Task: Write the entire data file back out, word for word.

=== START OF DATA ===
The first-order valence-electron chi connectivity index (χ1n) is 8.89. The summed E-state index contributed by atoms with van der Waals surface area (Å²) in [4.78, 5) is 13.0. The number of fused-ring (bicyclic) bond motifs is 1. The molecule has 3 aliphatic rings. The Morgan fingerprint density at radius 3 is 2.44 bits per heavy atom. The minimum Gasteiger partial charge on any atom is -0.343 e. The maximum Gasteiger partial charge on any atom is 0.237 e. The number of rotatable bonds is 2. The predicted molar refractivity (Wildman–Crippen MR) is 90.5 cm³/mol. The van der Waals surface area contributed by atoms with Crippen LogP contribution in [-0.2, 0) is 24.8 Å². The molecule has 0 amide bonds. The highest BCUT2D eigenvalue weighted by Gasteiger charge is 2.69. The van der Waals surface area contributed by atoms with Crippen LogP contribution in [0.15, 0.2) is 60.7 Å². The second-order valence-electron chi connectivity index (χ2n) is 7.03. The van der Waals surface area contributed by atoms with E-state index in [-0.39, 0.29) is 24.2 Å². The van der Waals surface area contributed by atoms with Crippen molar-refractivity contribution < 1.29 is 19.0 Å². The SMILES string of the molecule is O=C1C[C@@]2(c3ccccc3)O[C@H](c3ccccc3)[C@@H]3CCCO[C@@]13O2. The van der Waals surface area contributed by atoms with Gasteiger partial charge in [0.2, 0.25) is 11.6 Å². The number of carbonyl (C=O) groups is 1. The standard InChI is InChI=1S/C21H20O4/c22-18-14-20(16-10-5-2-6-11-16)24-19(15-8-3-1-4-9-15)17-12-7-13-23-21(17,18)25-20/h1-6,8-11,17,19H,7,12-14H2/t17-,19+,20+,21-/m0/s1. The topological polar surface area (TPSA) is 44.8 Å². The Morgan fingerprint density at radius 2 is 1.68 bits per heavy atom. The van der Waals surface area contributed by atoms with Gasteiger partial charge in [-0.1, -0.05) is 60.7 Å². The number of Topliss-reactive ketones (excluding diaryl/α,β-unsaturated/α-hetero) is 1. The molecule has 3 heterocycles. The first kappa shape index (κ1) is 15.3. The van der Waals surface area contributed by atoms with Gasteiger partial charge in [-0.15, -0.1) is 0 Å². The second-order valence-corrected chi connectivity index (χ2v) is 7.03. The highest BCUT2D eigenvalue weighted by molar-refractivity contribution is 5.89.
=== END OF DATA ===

The first-order valence-electron chi connectivity index (χ1n) is 8.89. The summed E-state index contributed by atoms with van der Waals surface area (Å²) in [4.78, 5) is 13.0. The number of fused-ring (bicyclic) bond motifs is 1. The molecule has 3 aliphatic rings. The Morgan fingerprint density at radius 3 is 2.44 bits per heavy atom. The minimum Gasteiger partial charge on any atom is -0.343 e. The maximum Gasteiger partial charge on any atom is 0.237 e. The number of rotatable bonds is 2. The predicted molar refractivity (Wildman–Crippen MR) is 90.5 cm³/mol. The van der Waals surface area contributed by atoms with Crippen LogP contribution in [-0.2, 0) is 24.8 Å². The molecule has 0 amide bonds. The highest BCUT2D eigenvalue weighted by Gasteiger charge is 2.69. The van der Waals surface area contributed by atoms with Crippen LogP contribution in [0.15, 0.2) is 60.7 Å². The second-order valence-electron chi connectivity index (χ2n) is 7.03. The van der Waals surface area contributed by atoms with E-state index in [-0.39, 0.29) is 24.2 Å². The van der Waals surface area contributed by atoms with Crippen molar-refractivity contribution < 1.29 is 19.0 Å². The SMILES string of the molecule is O=C1C[C@@]2(c3ccccc3)O[C@H](c3ccccc3)[C@@H]3CCCO[C@@]13O2. The van der Waals surface area contributed by atoms with Gasteiger partial charge in [0.2, 0.25) is 11.6 Å². The number of carbonyl (C=O) groups is 1. The standard InChI is InChI=1S/C21H20O4/c22-18-14-20(16-10-5-2-6-11-16)24-19(15-8-3-1-4-9-15)17-12-7-13-23-21(17,18)25-20/h1-6,8-11,17,19H,7,12-14H2/t17-,19+,20+,21-/m0/s1. The topological polar surface area (TPSA) is 44.8 Å². The Morgan fingerprint density at radius 2 is 1.68 bits per heavy atom. The van der Waals surface area contributed by atoms with Gasteiger partial charge in [-0.1, -0.05) is 60.7 Å². The number of Topliss-reactive ketones (excluding diaryl/α,β-unsaturated/α-hetero) is 1. The molecule has 3 heterocycles. The first kappa shape index (κ1) is 15.3. The van der Waals surface area contributed by atoms with Gasteiger partial charge in [-0.15, -0.1) is 0 Å². The second-order valence-corrected chi connectivity index (χ2v) is 7.03. The highest BCUT2D eigenvalue weighted by molar-refractivity contribution is 5.89.